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Nat Med. 2005 Feb;11(2):175-82. Epub 2005 Jan 30.

Deletion of Cdkn1b ameliorates hyperglycemia by maintaining compensatory hyperinsulinemia in diabetic mice.

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  • 1Division of Diabetes and Digestive and Kidney Diseases, Department of Clinical Molecular Medicine, Kobe University Graduate School of Medicine, 7-5-1 Kusunoki-cho, Chuo-ku, Kobe 650-0017, Japan.

Abstract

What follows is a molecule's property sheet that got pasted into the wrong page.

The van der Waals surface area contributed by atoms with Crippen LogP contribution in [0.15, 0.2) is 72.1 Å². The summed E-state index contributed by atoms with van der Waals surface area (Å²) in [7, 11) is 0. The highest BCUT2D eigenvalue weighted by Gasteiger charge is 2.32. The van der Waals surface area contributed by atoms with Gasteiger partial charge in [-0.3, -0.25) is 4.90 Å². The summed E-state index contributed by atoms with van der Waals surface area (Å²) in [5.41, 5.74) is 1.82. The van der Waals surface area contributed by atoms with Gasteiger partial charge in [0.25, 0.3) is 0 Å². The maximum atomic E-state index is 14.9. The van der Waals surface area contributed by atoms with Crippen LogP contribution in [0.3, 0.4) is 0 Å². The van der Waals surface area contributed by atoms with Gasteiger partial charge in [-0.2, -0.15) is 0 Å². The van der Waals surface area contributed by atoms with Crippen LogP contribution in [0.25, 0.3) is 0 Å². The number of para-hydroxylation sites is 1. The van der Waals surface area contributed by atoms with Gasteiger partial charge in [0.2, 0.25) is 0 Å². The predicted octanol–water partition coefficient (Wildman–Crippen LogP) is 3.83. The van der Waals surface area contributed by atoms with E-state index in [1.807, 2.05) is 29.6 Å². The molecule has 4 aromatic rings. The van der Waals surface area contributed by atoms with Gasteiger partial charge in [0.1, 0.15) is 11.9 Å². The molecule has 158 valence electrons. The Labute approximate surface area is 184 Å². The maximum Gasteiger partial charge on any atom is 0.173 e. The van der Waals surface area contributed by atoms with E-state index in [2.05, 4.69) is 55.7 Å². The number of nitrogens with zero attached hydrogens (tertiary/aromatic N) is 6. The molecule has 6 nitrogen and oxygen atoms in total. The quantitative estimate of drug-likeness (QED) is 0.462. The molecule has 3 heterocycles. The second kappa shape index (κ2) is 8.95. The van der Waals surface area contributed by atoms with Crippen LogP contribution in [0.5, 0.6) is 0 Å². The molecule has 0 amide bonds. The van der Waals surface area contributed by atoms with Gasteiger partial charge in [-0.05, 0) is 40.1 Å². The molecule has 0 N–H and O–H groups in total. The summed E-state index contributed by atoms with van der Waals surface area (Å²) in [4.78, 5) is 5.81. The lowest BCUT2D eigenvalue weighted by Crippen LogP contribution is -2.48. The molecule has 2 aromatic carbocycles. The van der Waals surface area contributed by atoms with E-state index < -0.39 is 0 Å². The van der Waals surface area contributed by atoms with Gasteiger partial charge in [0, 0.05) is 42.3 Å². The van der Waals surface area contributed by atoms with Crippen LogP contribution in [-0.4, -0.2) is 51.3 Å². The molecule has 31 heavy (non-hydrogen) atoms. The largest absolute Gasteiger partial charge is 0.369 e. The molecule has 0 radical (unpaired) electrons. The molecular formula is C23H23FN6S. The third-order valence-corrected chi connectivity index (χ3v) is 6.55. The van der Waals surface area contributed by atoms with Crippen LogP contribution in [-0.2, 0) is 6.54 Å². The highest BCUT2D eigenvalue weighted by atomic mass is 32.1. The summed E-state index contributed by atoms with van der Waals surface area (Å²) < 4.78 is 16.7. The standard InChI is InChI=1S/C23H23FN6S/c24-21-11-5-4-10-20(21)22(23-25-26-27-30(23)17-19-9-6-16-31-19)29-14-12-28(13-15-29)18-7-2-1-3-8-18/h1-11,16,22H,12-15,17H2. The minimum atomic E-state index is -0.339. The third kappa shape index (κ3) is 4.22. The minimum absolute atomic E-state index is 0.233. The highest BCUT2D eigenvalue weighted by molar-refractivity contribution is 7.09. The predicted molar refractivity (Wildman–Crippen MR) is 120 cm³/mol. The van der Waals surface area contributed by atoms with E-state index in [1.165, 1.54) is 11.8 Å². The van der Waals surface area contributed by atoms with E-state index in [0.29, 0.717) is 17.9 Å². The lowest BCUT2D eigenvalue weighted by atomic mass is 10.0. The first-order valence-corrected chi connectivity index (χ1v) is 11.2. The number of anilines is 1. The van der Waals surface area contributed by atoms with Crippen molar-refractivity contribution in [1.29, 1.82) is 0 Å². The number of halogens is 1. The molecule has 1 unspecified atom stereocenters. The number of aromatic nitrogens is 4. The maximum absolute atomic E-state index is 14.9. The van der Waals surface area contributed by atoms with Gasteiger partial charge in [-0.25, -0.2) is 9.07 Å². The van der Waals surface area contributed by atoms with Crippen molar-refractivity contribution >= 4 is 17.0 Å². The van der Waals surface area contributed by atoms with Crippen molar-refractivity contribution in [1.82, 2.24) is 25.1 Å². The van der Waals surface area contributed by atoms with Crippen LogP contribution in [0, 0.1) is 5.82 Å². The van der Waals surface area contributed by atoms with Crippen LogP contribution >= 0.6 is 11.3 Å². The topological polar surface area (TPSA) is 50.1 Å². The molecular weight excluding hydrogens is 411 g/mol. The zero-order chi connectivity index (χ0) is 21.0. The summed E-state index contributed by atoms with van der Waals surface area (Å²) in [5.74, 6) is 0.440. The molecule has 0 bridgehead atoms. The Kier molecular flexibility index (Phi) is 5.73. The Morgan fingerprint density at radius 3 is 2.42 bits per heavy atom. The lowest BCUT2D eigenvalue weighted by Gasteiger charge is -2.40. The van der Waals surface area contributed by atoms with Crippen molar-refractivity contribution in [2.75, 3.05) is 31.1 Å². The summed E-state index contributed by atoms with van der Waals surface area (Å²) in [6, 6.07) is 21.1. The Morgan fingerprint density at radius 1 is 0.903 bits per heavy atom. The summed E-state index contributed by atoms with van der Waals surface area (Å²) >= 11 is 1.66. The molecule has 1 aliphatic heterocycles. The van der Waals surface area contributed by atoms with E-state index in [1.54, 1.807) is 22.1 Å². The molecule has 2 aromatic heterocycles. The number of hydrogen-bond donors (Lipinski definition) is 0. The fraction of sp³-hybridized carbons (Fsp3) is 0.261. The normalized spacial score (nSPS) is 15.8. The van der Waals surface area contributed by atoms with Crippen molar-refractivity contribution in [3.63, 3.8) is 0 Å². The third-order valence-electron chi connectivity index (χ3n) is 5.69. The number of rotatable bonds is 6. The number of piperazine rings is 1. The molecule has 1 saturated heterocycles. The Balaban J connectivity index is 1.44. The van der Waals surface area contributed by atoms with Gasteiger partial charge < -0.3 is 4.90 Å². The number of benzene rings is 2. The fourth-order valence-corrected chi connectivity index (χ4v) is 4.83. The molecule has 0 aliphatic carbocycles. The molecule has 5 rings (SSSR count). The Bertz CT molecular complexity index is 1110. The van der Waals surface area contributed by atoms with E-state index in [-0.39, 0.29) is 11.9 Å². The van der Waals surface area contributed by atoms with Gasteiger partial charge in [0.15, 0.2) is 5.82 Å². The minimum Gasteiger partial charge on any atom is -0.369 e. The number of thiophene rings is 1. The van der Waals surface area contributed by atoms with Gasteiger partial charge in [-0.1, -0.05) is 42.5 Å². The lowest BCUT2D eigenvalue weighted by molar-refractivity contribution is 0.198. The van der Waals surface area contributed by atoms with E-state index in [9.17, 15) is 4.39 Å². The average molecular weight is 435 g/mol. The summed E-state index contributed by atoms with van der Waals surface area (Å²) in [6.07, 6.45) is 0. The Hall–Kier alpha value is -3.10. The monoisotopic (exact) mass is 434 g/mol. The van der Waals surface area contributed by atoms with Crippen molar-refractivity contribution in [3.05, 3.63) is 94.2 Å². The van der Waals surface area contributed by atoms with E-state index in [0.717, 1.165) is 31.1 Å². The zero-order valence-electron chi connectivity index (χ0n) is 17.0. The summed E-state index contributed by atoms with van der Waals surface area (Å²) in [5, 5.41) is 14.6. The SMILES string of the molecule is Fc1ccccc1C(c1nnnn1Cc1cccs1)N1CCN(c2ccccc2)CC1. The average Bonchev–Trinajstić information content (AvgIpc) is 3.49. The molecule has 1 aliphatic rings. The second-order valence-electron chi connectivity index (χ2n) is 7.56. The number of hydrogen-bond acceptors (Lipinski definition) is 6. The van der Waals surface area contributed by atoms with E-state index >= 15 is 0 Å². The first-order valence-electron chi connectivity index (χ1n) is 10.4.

The protein p27(Kip1) regulates cell cycle progression in mammals by inhibiting the activity of cyclin-dependent kinases (CDKs). Here we show that p27(Kip1) progressively accumulates in the nucleus of pancreatic beta cells in mice that lack either insulin receptor substrate 2 (Irs2(-/-)) or the long form of the leptin receptor (Lepr(-/-) or db/db). Deletion of the gene encoding p27(Kip1) (Cdkn1b) ameliorated hyperglycemia in these animal models of type 2 diabetes mellitus by increasing islet mass and maintaining compensatory hyperinsulinemia, effects that were attributable predominantly to stimulation of pancreatic beta-cell proliferation. Thus, p27(Kip1) contributes to beta-cell failure during the development of type 2 diabetes in Irs2(-/-) and Lepr(-/-) mice and represents a potential new target for the treatment of this condition.

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